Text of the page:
Medicaid Expansion Results In More Newly-Diagnosed Diabetes Cases Says New Study
The number of diabetes cases that have been diagnosed in the United States has increased as the Affordable Care Act has gone into effect for states that expanded their Medicaid programs. For states that did not, the number of cases did not increase significantly. These were the findings of a new study that was done that indicates that the changes to the healthcare lawas might help thousands to obtain treatments fast then they previously thought possible.
There are roughly one out of 10 Americans throughout the country that are currently suffering from diabetes but have not yet been diagnosed with the disease. Diabetes can cause a severe toll on the body if it is not diagnosed early. These complications can include heart disease, kidney disease, blindness, failure of the kidneys as well as foot and leg amputations.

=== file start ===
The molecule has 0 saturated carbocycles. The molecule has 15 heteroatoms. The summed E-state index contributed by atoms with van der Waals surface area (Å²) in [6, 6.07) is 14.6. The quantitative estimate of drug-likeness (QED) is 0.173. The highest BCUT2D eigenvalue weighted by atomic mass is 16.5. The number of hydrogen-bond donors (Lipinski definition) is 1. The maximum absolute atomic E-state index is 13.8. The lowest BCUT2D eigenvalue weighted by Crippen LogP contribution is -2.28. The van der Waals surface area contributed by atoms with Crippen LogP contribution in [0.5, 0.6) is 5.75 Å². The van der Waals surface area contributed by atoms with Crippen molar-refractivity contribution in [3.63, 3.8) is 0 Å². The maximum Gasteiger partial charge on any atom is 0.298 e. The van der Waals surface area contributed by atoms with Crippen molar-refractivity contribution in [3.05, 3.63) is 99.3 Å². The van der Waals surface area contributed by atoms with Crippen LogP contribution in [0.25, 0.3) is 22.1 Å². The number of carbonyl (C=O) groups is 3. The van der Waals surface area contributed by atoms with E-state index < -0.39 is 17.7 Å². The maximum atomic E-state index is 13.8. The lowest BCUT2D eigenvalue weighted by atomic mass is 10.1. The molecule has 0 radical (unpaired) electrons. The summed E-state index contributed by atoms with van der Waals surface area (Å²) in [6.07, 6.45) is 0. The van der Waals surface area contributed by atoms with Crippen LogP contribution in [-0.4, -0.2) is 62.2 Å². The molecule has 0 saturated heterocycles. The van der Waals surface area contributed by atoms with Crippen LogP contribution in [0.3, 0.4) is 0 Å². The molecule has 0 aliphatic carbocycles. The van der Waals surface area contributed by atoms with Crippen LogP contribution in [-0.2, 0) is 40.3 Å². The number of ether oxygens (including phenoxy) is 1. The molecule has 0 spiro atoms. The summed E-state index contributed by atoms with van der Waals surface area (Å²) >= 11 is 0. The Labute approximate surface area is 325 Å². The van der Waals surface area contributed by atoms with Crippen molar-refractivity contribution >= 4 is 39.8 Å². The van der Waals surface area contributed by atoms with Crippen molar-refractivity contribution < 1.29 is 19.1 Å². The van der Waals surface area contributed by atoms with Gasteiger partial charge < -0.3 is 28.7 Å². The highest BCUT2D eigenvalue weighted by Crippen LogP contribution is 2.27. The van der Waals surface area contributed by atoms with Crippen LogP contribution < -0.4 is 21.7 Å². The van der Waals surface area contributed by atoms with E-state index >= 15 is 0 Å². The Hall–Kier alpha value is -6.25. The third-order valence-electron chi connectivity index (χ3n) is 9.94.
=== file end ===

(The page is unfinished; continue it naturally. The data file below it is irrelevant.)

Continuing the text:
The CDC puts current esimates for the disease at roughly $176 billion annually in terms of medical costs. The number of people that are low income or minority are affected at higher rates than other groups. The current study was done by Quest Diagnostics, which is a medical testing company. The researchers in the study looked at the laboratory test results from all 50 states out of the patients in the company’s database. For the states in which the Medicaid program saw an expansion, there were roughly 23 percent more cases of diabetes being newly diagnosed. For the states that did not expand d the Medicaid program, the number of cases being diagnosed changed by only 0.4 percent.
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